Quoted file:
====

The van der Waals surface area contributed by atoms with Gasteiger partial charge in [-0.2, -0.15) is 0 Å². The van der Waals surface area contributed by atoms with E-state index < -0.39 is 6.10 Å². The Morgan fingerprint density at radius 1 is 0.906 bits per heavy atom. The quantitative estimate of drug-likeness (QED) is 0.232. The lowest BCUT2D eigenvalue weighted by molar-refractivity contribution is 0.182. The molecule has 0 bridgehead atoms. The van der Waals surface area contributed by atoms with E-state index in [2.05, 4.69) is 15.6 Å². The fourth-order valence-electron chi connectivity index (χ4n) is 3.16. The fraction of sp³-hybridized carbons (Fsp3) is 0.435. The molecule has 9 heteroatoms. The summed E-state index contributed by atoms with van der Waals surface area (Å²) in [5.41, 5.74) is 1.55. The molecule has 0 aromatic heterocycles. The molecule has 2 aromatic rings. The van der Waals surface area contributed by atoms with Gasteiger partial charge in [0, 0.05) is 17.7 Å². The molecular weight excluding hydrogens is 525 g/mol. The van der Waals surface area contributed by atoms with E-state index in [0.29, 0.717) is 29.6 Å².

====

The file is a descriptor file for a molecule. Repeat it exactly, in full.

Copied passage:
The van der Waals surface area contributed by atoms with Gasteiger partial charge in [-0.2, -0.15) is 0 Å². The van der Waals surface area contributed by atoms with E-state index < -0.39 is 6.10 Å². The Morgan fingerprint density at radius 1 is 0.906 bits per heavy atom. The quantitative estimate of drug-likeness (QED) is 0.232. The lowest BCUT2D eigenvalue weighted by molar-refractivity contribution is 0.182. The molecule has 0 bridgehead atoms. The van der Waals surface area contributed by atoms with E-state index in [2.05, 4.69) is 15.6 Å². The fourth-order valence-electron chi connectivity index (χ4n) is 3.16. The fraction of sp³-hybridized carbons (Fsp3) is 0.435. The molecule has 9 heteroatoms. The summed E-state index contributed by atoms with van der Waals surface area (Å²) in [5.41, 5.74) is 1.55. The molecule has 0 aromatic heterocycles. The molecule has 2 aromatic rings. The van der Waals surface area contributed by atoms with Gasteiger partial charge in [0, 0.05) is 17.7 Å². The molecular weight excluding hydrogens is 525 g/mol. The van der Waals surface area contributed by atoms with E-state index in [0.29, 0.717) is 29.6 Å².